Advanced Kicking Drills 蹴り

The following drills are suitable for advanced students who wish to take their learned basics to the next level for effective application in sparring.

The "full pivot" drill

Often students only turn their supporting foot 45 to 90 degrees when executing a mawashi-geri.  This limits the motion and reach of the kick, as is the case with many kicks.  Practice getting the full 180-degree pivot by landing so you face the other way.  The pivot should happen ​at the same time as you kick​, not before.  Pivot on the ball of your foot almost at the base of your big toe.  You must not turn your upper body around until the  kick has been fully completed.

Pivot for front leg mawashi-geri

Objective:​ Gaining the distance for a front leg mawashi-geri by pivoting your back foot.

Start where you cannot reach your opponent with your front foot without moving your back foot.  Kick a front leg mawashi-geri and gain the reach and angle by pivoting your back foot.  Ensure your head remains almost stationary with your guard up as just your lower body moves.  The forward momentum of this pivot can also be used to slide in to extend the range of the kick even further.

'Shift-in' rear leg mawashi-geri

Objective: Closing the distance faster for rear leg mawashi-geri to the outside (back)

 

This technique achieves the move in and kick in one count by simultaneously shifting forward as the kick is executed, thus hitting the target from a greater distance.  The front foot slides forward as it pivots whilst the rear leg kicks.  A kick to the back has the advantage of more easily hitting through an attempted block.

Step-in front leg mawashi-geri

Objective: Practicing fast retraction after kicking to maintain distance to prevent counter punch and quickly be ready for your next attack.

 

Hold the student's hand and quickly skip in for a front kick mawashi-geri.  Place the foot back down by skipping back to create distance back again.

Snapping the ura-mawashi-geri 1 (hook kick)

Objective: Effective snap of the foot on executing ura-mawashi-geri.  This kick is often not effectively used in sparring with almost no sideways snap or arcing the foot in too widely.

 

Standing behind your partner and holding their shoulder for support, skip in and ura-mawashi with the front leg.  Snap the foot around to slap your partner's mid-section with the sole of the foot.

Snapping the ura-mawashi-geri 2 (hook kick)

Objective: Getting used to effective snap of the foot on executing ura-mawashi-geri.  Jodan kicking flexibility required.

 

Two students hold a belt at shoulder level.  Holding onto the shoulder of one student, kick back over the belt to slap the hand of the other student held behind the belt.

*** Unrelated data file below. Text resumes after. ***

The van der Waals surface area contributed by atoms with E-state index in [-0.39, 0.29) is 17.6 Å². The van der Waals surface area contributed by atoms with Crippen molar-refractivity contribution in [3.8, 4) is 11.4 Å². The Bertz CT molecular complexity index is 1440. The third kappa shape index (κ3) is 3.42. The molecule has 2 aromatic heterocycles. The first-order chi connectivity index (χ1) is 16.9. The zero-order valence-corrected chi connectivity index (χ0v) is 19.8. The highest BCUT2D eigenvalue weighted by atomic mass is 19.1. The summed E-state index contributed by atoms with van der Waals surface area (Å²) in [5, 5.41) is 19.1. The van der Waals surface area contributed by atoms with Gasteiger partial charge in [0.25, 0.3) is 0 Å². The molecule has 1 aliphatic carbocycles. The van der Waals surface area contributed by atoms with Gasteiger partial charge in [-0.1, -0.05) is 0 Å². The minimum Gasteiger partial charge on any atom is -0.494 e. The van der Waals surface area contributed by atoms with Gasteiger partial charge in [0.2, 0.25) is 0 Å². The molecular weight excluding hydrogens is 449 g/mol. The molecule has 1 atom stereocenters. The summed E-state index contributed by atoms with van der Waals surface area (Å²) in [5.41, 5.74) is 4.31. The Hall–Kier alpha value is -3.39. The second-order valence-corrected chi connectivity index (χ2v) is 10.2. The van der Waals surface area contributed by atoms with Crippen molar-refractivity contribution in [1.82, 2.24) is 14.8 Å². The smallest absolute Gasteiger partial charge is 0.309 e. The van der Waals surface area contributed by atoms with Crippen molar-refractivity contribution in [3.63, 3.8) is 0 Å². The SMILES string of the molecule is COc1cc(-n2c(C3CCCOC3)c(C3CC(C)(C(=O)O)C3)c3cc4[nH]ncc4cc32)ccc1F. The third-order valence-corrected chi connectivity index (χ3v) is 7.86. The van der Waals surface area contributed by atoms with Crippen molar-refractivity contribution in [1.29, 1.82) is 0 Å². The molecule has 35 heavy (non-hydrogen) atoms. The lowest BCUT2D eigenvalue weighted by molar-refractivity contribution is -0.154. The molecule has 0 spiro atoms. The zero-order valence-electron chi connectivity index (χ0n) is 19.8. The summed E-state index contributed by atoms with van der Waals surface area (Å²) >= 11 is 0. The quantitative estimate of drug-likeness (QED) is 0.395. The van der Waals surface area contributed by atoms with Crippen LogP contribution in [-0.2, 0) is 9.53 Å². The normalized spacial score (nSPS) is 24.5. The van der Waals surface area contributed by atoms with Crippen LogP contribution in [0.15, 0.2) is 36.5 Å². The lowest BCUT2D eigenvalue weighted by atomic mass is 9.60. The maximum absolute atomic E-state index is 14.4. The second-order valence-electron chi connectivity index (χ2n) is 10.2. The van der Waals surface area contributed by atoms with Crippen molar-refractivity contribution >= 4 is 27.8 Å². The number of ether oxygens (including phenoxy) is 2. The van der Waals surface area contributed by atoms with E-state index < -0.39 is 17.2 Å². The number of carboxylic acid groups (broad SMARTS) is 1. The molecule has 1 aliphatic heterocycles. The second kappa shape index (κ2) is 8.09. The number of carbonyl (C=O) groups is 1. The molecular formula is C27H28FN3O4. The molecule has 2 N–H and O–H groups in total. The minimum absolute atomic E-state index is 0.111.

Speed ura-mawashi-geri

Objective: Speed of kick whilst maintaining form of the upper body.  Good contact of kick finish with sideways motion and not stopping the kick at forward extension.

 

Hold the student's gi at the wrist, not the hand and quickly step in for a front kick ura-mawashi-geri.  Skip back to withdraw and make distance again.

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Fast defensive rear leg mae-geri

Objective: Faster defensive mae-geri off the back leg

 

This alternative method to the mae-geri technique achieves a much faster yet still powerful defensive kick off the back leg that is hard to block.  Assuming competence with the usual mae-geri technique, the key is not to bring your body and weight forward onto your front leg.  Rather your weight drives down and through to the kick prior to your kicking leg returning to support your weight.

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"Non-shomen" mae-geri

Objective: Variation in hip movement for mae-geri

 

Shotokan teaches mae-geri strictly with the hips in shomen (squared forward) position and this is important to master the principles of the kick in kihon practice for power and correct technique.  However, senior karate-ka can expand on this strict form to sometimes bring a little hip rotation into the kick depending on the situation.

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More mae-geri variations

Objective: Variation in hip movement for mae-geri

 

Expanding further on how the form of the standard mae-geri can be changed according to the desired target.

Exerpts from:

Kumite techniques seminar 2001 by the Japan National Team Coach, Seiji Nishimura

Advanced karate by Tatsuya Naka

YouTube - Scott Langley HDKI

YouTube - Sunday Morning Keiko with Rick Hotton

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